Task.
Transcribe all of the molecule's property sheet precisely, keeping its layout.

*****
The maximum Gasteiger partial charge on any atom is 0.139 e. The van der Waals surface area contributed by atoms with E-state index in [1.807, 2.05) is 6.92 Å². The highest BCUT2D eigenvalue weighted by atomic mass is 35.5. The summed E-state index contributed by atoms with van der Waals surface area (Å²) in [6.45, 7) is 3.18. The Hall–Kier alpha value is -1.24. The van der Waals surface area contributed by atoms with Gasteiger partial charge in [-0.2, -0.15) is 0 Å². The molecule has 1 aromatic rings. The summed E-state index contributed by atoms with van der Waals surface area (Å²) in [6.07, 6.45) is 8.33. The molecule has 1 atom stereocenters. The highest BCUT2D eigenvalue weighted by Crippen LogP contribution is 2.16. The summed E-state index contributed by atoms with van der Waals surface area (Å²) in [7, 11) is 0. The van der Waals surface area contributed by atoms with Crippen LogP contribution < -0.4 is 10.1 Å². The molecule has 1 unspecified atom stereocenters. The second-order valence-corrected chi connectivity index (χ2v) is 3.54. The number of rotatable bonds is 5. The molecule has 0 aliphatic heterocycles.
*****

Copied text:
The maximum Gasteiger partial charge on any atom is 0.139 e. The van der Waals surface area contributed by atoms with E-state index in [1.807, 2.05) is 6.92 Å². The highest BCUT2D eigenvalue weighted by atomic mass is 35.5. The summed E-state index contributed by atoms with van der Waals surface area (Å²) in [6.45, 7) is 3.18. The Hall–Kier alpha value is -1.24. The van der Waals surface area contributed by atoms with Gasteiger partial charge in [-0.2, -0.15) is 0 Å². The molecule has 1 aromatic rings. The summed E-state index contributed by atoms with van der Waals surface area (Å²) in [6.07, 6.45) is 8.33. The molecule has 1 atom stereocenters. The highest BCUT2D eigenvalue weighted by Crippen LogP contribution is 2.16. The summed E-state index contributed by atoms with van der Waals surface area (Å²) in [7, 11) is 0. The van der Waals surface area contributed by atoms with Crippen LogP contribution < -0.4 is 10.1 Å². The molecule has 1 unspecified atom stereocenters. The second-order valence-corrected chi connectivity index (χ2v) is 3.54. The number of rotatable bonds is 5. The molecule has 0 aliphatic heterocycles.